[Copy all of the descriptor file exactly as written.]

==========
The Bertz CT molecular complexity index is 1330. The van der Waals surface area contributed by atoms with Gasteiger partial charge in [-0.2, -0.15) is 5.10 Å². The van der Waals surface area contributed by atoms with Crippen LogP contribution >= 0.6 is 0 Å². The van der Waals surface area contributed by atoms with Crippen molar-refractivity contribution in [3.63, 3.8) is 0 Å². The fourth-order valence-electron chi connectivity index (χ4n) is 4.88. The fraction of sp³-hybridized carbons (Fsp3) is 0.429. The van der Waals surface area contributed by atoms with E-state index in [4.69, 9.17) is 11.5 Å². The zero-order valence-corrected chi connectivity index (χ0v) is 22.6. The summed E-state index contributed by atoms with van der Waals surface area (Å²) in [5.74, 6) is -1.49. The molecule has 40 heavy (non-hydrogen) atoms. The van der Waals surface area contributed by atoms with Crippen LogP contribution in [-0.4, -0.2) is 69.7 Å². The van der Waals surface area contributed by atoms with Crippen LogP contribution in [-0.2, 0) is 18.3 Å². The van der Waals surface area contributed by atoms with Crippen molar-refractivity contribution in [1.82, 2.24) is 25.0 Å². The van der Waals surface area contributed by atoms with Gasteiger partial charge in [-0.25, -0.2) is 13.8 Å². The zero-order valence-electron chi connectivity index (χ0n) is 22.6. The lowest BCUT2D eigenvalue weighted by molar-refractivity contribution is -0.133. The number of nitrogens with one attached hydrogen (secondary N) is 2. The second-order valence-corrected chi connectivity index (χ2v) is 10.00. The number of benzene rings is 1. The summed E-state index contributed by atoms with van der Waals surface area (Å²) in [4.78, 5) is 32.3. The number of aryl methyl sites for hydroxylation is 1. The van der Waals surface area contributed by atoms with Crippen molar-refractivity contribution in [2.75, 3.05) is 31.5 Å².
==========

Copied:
The Bertz CT molecular complexity index is 1330. The van der Waals surface area contributed by atoms with Gasteiger partial charge in [-0.2, -0.15) is 5.10 Å². The van der Waals surface area contributed by atoms with Crippen LogP contribution >= 0.6 is 0 Å². The van der Waals surface area contributed by atoms with Crippen molar-refractivity contribution in [3.63, 3.8) is 0 Å². The fourth-order valence-electron chi connectivity index (χ4n) is 4.88. The fraction of sp³-hybridized carbons (Fsp3) is 0.429. The van der Waals surface area contributed by atoms with E-state index in [4.69, 9.17) is 11.5 Å². The zero-order valence-corrected chi connectivity index (χ0v) is 22.6. The summed E-state index contributed by atoms with van der Waals surface area (Å²) in [5.74, 6) is -1.49. The molecule has 40 heavy (non-hydrogen) atoms. The van der Waals surface area contributed by atoms with Crippen LogP contribution in [-0.4, -0.2) is 69.7 Å². The van der Waals surface area contributed by atoms with Crippen LogP contribution in [-0.2, 0) is 18.3 Å². The van der Waals surface area contributed by atoms with Crippen molar-refractivity contribution in [1.82, 2.24) is 25.0 Å². The van der Waals surface area contributed by atoms with Gasteiger partial charge in [-0.25, -0.2) is 13.8 Å². The zero-order valence-electron chi connectivity index (χ0n) is 22.6. The lowest BCUT2D eigenvalue weighted by molar-refractivity contribution is -0.133. The number of nitrogens with one attached hydrogen (secondary N) is 2. The second-order valence-corrected chi connectivity index (χ2v) is 10.00. The number of benzene rings is 1. The summed E-state index contributed by atoms with van der Waals surface area (Å²) in [4.78, 5) is 32.3. The number of aryl methyl sites for hydroxylation is 1. The van der Waals surface area contributed by atoms with Crippen molar-refractivity contribution in [2.75, 3.05) is 31.5 Å².